Wednesday, December 21, 2011 9:39 AM PT
James Cameron Slapped
With Third 'Avatar' Lawsuit

     (CN) - Another writer claims the director of "Avatar" and 20th Century Fox lifted ideas from his screenplays to create the highest-grossing film ever and says the pair should cough up $2.5 billion for the infringement.
     Bryant Moore says he managed to slip copies of his sci-fi screenplays, "Aquatica" and "Descendants: The Pollination," and related artwork into Cameron's hands in 1994 and 2003, respectively, via assistants working within the director's production company, Lightstorm Entertainment.
     Although the screenwriter made several follow-up calls on the submissions, Lightstorm rejected the manuscripts, according to the screenwriter's action, filed in a Maryland federal court.
     Cameron created a treatment for "Avatar" in 1998, Moore says, after the director had a "reasonable opportunity to view and read" his copyrighted screenplays. The filmmaker has reportedly claimed that he developed his "scriptment" for the film in 1994.
     The Maryland writer claims the "striking substantial similarities" between "Avatar" and his screenplays are not "mere coincidence."
     Moore says "Aquatica" includes a lead female scientist, a hero who leaves his military life to join a "hybrid scientific-military conflict," "gargantuan bioluminescent flora" and "rousing speeches before final battle," all of which are seen in Cameron's movie.
     He claims "Avatar" and "Descendants: The Pollination" both open on a "gargantuan, alien forest" in which the bad guys are after a "key resource" contained within the natives' planet. Moore's screenplay also focused on a green-skinned, spiritual tribe that believed in reincarnation and lived in a "Mega Tree," much like the large "Hometree" in "Avatar," according to the lawsuit.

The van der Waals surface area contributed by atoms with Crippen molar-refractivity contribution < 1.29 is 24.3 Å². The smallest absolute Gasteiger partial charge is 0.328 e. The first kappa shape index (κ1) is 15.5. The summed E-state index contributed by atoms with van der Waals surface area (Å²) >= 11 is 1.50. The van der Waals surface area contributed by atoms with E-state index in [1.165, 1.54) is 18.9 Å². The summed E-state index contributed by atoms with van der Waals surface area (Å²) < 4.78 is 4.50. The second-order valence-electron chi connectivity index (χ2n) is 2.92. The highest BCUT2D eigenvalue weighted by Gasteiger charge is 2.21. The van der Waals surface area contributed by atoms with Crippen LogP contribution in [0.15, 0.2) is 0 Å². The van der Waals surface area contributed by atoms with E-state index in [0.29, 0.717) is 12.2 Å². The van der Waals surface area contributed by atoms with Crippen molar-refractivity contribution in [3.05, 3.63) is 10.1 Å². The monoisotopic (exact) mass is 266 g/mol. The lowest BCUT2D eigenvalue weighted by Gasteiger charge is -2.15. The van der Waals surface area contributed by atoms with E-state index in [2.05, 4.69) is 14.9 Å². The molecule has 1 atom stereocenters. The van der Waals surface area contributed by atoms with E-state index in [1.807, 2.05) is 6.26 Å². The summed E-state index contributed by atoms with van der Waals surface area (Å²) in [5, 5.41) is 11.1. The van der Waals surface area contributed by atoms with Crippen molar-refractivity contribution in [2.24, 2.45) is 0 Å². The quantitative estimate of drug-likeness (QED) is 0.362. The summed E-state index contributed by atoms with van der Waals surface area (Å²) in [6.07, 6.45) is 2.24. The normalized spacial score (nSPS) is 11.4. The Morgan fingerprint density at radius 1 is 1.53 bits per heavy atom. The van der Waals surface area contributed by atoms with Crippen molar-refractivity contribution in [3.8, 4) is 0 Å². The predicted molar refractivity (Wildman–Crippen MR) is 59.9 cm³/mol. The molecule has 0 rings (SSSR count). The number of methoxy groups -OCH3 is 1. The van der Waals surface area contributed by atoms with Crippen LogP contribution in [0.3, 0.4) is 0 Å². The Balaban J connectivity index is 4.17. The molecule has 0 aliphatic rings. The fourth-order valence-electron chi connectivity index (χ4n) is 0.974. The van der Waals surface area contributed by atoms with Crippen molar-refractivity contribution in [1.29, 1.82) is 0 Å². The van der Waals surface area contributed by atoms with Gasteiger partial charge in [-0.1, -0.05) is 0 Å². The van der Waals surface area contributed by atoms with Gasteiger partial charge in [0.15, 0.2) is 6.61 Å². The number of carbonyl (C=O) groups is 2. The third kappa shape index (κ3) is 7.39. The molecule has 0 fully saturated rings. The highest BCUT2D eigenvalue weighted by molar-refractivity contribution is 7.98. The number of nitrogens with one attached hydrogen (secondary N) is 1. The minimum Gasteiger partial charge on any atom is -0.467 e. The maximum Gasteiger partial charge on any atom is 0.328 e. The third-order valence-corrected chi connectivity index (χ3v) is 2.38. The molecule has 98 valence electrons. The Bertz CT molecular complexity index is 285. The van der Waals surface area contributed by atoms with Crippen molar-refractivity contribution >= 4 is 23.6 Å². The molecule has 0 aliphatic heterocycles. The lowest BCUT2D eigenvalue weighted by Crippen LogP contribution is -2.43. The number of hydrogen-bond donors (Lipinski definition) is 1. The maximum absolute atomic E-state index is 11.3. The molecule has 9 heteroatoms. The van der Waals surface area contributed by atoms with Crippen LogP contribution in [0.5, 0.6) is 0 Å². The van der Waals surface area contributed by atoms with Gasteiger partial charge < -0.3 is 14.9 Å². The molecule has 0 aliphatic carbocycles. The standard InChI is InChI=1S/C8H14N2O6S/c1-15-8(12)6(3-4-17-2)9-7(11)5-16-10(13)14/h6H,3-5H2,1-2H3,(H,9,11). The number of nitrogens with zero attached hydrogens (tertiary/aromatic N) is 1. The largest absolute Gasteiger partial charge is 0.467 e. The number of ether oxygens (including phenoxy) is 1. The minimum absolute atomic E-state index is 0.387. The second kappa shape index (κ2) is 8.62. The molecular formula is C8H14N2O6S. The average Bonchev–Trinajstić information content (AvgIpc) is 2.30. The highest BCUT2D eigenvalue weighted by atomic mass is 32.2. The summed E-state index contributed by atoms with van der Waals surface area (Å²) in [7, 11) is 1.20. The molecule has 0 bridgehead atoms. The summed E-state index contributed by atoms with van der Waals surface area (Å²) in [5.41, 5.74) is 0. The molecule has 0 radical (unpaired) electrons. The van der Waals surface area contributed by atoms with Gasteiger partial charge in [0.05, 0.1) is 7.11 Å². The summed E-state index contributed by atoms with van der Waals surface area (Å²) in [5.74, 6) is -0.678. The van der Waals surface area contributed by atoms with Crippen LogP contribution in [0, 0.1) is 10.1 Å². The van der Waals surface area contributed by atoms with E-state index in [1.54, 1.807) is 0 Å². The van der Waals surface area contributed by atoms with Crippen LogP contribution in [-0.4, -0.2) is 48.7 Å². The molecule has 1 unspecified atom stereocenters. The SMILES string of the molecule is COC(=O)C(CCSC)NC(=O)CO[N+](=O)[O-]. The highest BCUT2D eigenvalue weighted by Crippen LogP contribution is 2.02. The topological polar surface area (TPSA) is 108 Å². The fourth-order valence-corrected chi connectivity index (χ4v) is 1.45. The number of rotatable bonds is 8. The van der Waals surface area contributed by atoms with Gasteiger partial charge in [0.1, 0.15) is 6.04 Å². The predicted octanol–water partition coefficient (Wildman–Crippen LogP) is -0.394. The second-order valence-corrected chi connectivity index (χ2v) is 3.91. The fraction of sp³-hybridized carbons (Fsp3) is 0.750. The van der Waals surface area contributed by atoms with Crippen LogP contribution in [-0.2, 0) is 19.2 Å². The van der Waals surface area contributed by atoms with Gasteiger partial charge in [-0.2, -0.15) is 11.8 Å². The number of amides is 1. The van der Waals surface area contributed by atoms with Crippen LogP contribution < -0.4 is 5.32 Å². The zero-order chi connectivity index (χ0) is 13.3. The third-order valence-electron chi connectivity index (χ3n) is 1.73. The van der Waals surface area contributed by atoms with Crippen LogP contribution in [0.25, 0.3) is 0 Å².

The screenwriter claims Cameron "strategically combined" ideas from both of his scripts to create "Avatar," which made more than $2.7 billion at the box office and won three Academy Awards.
     Bert Fields, Cameron's attorney, told Courthouse News that there was "no merit to this lawsuit."
     "It is absolutely demonstrable that James Cameron is the author of 'Avatar,'" and that anyone who said otherwise "is going to find that out," Fields stated.
     Moore's lawsuit rides on the heels of two other infringement cases, both filed last week, that accuse Cameron of stealing from other screenplays to create the big budget movie.
     Science fiction writer Eric Ryder claimed he worked with the director for two years to develop a 3-D film based on "KRZ 2068," which Ryder said shared "striking similarities" with "Avatar." Gerald Morawski also claims Cameron's movie is based on a pitch he made to the director for his flick, "Guardians of Eden."
     Moore seeks more than $1.5 billion in profits, along with another $1 billion in punitive damages.
     He is represented by Donald Temple in Washington.